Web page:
Meet Ranbir.

Over the past 30 years, since taking up residency in the UK, Ranbir has worked as an artist and teacher. Her main aim has been to raise the profile of the arts and crafts of Asian Women, as they are an integral part of daily life for those women throughout the world.


Her work within the field of arts and education has helped to enhance a strong sense of identity, self-respect, and confidence amongst Asian communities. Based in Birmingham, she has worked mainly within the West Midlands and was commissioned to produce a series of installations throughout the UK , she has also demonstrated her artwork in Europe including Germany and Istanbul and Internationally as far as Australia and South Africa.


Her early life was spent both in India and Uganda, before she moved to the Uk in 1988, Whilst in India, she presented arts and educational programmes for national television. Her work in the UK has included teacher training and working in primary and secondary education, as well as exhibiting her work in galleries and museums. Ranbir believes art is a powerful tool for communication which can create harmony and understanding. She has returned to India on five separate occasions, to accept awards for her contribution to keeping Indian culture alive in the UK.


Ranbir’s innovative workshops are always shared with her 3 daughters, to whom she has passed on her skills and techniques as part of a family tradition.

The 2006 Rangoli project was a central part of the North East Regional Museums Hub’s World Cultures Programme. The vibrant celebration of cultural diversity and creativity composed a wide range of exhibitions, events, and activities all of which were developed with communities and artists across the region. On the back of this successful exhibition, a book was released titled “Rangoli Revealed” which documented the Inspirational Indian art in Museums & Art Galleries across North East England.

In 2002 Ranbir developed the initial concept of the “Food is Fun” project. The result of which paid testimony to the productivity of community regeneration as well as promoting a Healthy Eating message. Ranbir was able to get people involved with food in a fun way, bringing fruits and vegetables to the front of people’s mind through her cookery and craft-work sessions. Local people were invited to a series of creative workshops led by Ranbir and these sessions were the source for many of the recipes in the book. There are 22 fruits and vegetables based recipes for everyone to enjoy in “Food is Fun” book.


Due to Ranbir’s art of creativity Nationally and Internationally she was given the opportunity to create the Largest Rangoli in the World – Nottingham. When Ranbir completed the magnificent art piece her name was entered in the Guinness Book of Records.


Ranbir has appeared on the local BBC and Channel 4 Television programmes across Midland Today News, also on Collectors Lot & Waterways where her ever first floating Rangoli was broadcast on TV.

“A wise man once said, Accept me as I am so I may learn what I can become.”
Our Aims.

We offer a large range of services which include Rangoli Commissions for Festivals, Melas, Weddings or any celebrations. We have also developed a range of popular Arts & Crafts courses, training, workshops and community programmes.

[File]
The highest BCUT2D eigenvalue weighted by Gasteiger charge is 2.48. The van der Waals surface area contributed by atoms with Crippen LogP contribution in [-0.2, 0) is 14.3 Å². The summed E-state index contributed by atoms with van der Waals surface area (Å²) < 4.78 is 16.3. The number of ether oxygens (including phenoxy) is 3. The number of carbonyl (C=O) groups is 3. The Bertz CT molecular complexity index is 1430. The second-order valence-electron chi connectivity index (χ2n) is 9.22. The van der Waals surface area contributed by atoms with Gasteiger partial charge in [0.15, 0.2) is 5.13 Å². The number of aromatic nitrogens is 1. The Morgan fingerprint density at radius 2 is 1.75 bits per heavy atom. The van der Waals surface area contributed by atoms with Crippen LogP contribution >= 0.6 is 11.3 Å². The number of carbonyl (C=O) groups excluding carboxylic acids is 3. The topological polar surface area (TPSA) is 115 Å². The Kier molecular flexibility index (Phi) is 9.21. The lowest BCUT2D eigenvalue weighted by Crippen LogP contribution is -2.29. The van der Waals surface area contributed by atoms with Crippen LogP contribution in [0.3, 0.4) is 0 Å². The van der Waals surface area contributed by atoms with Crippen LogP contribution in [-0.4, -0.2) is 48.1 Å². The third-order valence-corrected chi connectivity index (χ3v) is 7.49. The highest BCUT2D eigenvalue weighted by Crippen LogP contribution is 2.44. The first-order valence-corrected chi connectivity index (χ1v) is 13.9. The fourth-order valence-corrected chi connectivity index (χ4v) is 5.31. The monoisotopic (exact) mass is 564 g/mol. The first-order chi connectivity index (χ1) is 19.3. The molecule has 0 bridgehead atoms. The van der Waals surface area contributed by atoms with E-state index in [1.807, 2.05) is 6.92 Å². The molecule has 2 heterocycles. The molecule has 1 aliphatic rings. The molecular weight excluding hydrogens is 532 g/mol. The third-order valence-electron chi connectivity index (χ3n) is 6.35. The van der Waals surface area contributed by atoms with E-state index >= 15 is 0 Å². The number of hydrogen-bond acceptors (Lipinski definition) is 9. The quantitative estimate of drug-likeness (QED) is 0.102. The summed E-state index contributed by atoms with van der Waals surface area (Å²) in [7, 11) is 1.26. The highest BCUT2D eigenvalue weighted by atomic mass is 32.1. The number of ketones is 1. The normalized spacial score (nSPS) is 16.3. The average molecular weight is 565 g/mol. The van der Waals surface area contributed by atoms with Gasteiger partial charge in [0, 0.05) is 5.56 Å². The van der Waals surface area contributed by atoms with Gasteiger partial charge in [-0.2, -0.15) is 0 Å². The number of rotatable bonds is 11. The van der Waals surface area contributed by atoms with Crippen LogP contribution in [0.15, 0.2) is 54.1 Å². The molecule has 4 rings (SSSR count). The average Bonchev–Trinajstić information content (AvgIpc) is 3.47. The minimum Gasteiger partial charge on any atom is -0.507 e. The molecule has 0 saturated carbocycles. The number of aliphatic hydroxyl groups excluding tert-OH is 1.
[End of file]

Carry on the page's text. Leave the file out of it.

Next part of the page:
Our work over the last 29 years in the United Kingdom has been extended in different creative art forms mainly in; Indian Embroidery, Asian Cooking, Fabric Painting, Tie & Dye, Doll Making and Rangoli installations.


Our aim is to bring South Asian Arts & Crafts to the wider general public, this will allow others to understand that my work crosses both National & International boundaries to deliver my Artistic Knowledge & Understanding of a wider platform.

History of Rangoli.

Rangoli is a traditional Indian art used to decorate the ground in front of houses and places of worship to attract Lakshmi, the Hindu Goddess of Wealth. Designs are created using decorative patterns marked out on the floor. The drawing of Rangoli patterns is often combined with rituals associated with auspicious occasions, such as major festivals and celebrations.


Rangoli installations are usually created by women of the household in villages in parts of India. In some places, it is a daily ritual to clean the entrance to the home and then make these beautiful designs in doorways as a welcome message.


The method of application varies depending on the materials being used. Water is added to dry powdered materials and pigments to make a paint and then to coloured sawdust, rice or desiccated coconut may be delicately sprinkled in a thin trail through the thumb and fingers.


As the Rangoli patterns are usually created freehand, the artist must be very skilful and the technique requires much concentration and a steady hand, as well as design and mathematical skills.


Different names may be applied to the Rangoli in different parts of India. There are Alpana from West Bengal, Aripan from Bihar and Orissa, Sathiya from Gujarat, Mandana from Raysatham, Kolam from Tamil Nadu and Rangoli from Maharashtra.

Useful Links.

Swastik Rangoli – Rangoli artists of Vadodara (earstwhile Baroda) started working collectively in 1985 as a group named SWASTIK RANGOLI KALAKAR GROUP.

Diwali Festive – Diwali is one of the biggest festival of Hindus, celebrated with great enthusiasm and happiness in India.